Thanksgiving Day will be celebrated as always with family gatherings, festive turkey dinners, football and other holiday traditions, but it’s also a time to remember the hardy group known as Pilgrims who established the first successful New England colony and marked their first Thanksgiving in Plymouth, Massachusetts. .
The famous Plymouth Rock is often the first stop for tourists. It’s a plain and rather small boulder on the waterfront, with an enclosed portico built to shelter it. On the rock, the date 1620 is engraved, marking the arrival of the first Pilgrims.
Sometimes visitors seem a bit disappointed when they first see Plymouth Rock.
“Is that it? It looks much smaller than I expected,” said one tourist.
For most, the power of the rock is its symbolism, not its size. A Plymouth tourist guidebook quotes Alexis de Toqueville ‘s observation: “Here is a stone which the feet of a few outcasts pressed for an instant; and the stone becomes famous; it is treasured by a great nation; its very dust is shared as a relic.”
Even if Plymouth Rock is the most famous here, another major attraction − and a much more extensive one − is Plimoth Plantation. (This is the name and spelling that Pilgrims gave to their first settlement)
“Welcome to the 17th Century” reads the large sign that greets visitors to this 140 acre site. And as soon as we walked past the sign, we indeed felt transported back in time as we explored this re-creation of a 1627 farming community built by the Pilgrims.
Here, colonial Plymouth comes vividly to life. There are the modest timber-framed houses. Visitors are welcome to step inside and reproductions of the objects the Pilgrims owned, including tables, chairs, beds, utensils and more.
Moreover, we met Pilgrims in 17th century attire who answered questions and spoke in the dialect of the early settlers.
In real life, of course, they’re not Pilgrims but highly knowledgeable colonial interpreters who go through a rigorous training program. Then they take on the roles of actual colonials who lived here. The names and specifics of these colonials were carefully researched by checking records kept by the Pilgrims.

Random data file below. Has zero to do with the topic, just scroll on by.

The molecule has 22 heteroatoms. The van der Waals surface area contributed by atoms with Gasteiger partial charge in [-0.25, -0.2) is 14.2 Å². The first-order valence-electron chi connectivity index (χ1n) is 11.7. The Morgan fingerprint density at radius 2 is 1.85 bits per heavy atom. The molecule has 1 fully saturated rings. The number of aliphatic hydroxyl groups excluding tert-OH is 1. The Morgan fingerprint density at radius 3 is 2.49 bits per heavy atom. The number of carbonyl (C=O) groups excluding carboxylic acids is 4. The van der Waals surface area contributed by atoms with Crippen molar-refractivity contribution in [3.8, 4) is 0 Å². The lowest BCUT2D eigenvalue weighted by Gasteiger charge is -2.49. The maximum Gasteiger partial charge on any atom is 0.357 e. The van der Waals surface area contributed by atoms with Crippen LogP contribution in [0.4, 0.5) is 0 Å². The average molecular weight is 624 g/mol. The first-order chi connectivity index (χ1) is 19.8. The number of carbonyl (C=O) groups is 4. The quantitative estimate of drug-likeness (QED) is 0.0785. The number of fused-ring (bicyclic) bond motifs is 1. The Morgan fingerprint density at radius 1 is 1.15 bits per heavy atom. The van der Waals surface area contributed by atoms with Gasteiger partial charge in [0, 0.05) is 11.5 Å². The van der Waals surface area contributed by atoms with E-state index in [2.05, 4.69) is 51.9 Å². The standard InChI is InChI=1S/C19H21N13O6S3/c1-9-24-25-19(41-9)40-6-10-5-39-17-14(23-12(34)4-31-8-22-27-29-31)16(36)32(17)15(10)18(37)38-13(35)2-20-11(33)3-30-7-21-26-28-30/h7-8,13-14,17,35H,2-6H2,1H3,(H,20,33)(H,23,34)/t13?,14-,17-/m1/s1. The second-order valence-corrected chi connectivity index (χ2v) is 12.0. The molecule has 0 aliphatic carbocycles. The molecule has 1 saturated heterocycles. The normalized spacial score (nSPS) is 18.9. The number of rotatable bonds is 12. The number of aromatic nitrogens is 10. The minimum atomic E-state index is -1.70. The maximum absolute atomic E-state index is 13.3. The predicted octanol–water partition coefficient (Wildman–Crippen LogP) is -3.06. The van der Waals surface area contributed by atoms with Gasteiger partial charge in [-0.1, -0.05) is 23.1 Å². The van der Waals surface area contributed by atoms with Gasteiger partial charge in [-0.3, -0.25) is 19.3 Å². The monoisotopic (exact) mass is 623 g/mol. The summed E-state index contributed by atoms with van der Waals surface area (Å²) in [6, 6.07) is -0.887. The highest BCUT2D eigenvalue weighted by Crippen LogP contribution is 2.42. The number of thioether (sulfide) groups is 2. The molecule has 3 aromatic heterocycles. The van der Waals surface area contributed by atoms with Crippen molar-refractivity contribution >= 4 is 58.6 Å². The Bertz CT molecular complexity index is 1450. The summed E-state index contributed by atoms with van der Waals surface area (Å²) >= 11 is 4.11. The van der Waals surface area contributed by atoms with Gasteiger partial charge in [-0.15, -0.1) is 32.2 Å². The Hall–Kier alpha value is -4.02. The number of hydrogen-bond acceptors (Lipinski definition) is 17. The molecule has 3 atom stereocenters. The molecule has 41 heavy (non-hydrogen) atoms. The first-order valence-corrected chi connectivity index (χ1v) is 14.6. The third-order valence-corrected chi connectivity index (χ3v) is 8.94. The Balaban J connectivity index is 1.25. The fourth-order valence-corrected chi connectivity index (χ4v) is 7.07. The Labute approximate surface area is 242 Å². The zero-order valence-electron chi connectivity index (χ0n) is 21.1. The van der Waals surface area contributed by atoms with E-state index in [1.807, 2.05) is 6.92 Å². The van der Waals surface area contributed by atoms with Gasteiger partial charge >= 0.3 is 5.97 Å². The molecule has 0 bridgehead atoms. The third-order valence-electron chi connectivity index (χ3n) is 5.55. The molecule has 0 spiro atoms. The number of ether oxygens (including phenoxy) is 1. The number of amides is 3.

These interpreters stay totally in character as they portray the actual Pilgrims who lived here in 1627. If visitors ask about their farm chores, their religious beliefs, their relationships with Native Americans, or any topic relevant to their village lives, they will answer knowledgeably. But since they never step beyond the time boundary of the 17th century, if visitors mention computers or cars, they’ll respond with a blank look.
Also on hand are guides who are not portraying 17th century characters, so they speak from a modern perspective as they give additional background on life in the 1600s.
Besides the typical homes, there’s the Wampanoag home site, which shows how one native American family lived side by side with the Pilgrims. It’s staffed by modern Wampanoags who talk about the bi-cultural experience of the native Americans and the Pilgrims.
Not surprisingly, Thanksgiving is the biggest day of the year for Plimoth Plantation, when visitors can feast on a festive Thanksgiving dinner. (It’s usually sold out long in advance). The menu includes the classic roast turkey with all the traditional New England trimmings.
Pilgrim interpreters are on hand to talk about the original 1621 feast and authentic colonial recipes. They can also discuss the history of the holiday, from its earliest days to Lincoln’s declaration of the first official Thanksgiving holiday in l864 all the way to the modern holiday.
Then, too, there’s even a history of the foods used to celebrate Thanksgiving. Food historian, Kathleen Curtin, is author of “Giving Thanks: Thanksgiving History and Recipes from Pilgrims to Pumpkin Pie.” It covers 400 years of Thanksgiving recipes.
Another Pilgrim site which is part of Plimoth Plantation − although it’s located on the waterfront − is the Mayflower 11. It’s a meticulously detailed replica of the original vessel that sailed from England in 1620, carrying 102 passengers and 28 crew members on a 60 day journey across the high seas to Plymouth.
However, this valuable site is now being refurbished and will be open to visitors again in the spring of 2019, in plenty of time for the gala celebration planned for Plymouth in 2020 when the town will celebrate 400 years since the arrival of the Pilgrims.
Despite the temporary absence of the Mayflower 11, Plymouth has still other attractions besides Plimoth Plantation and the famous rock. They include Pilgrim Hall Museum, where visitors can see an extensive collection of authentic Pilgrim artifacts, and the Plymouth National Wax Museum, with over 180 life size figures in 26 scenes depicting the Pilgrim story.
It was these Pilgrims who established the first Thanksgiving dinner in 1620, so it’s not surprising that visitors are especially drawn to Plymouth at Thanksgiving time.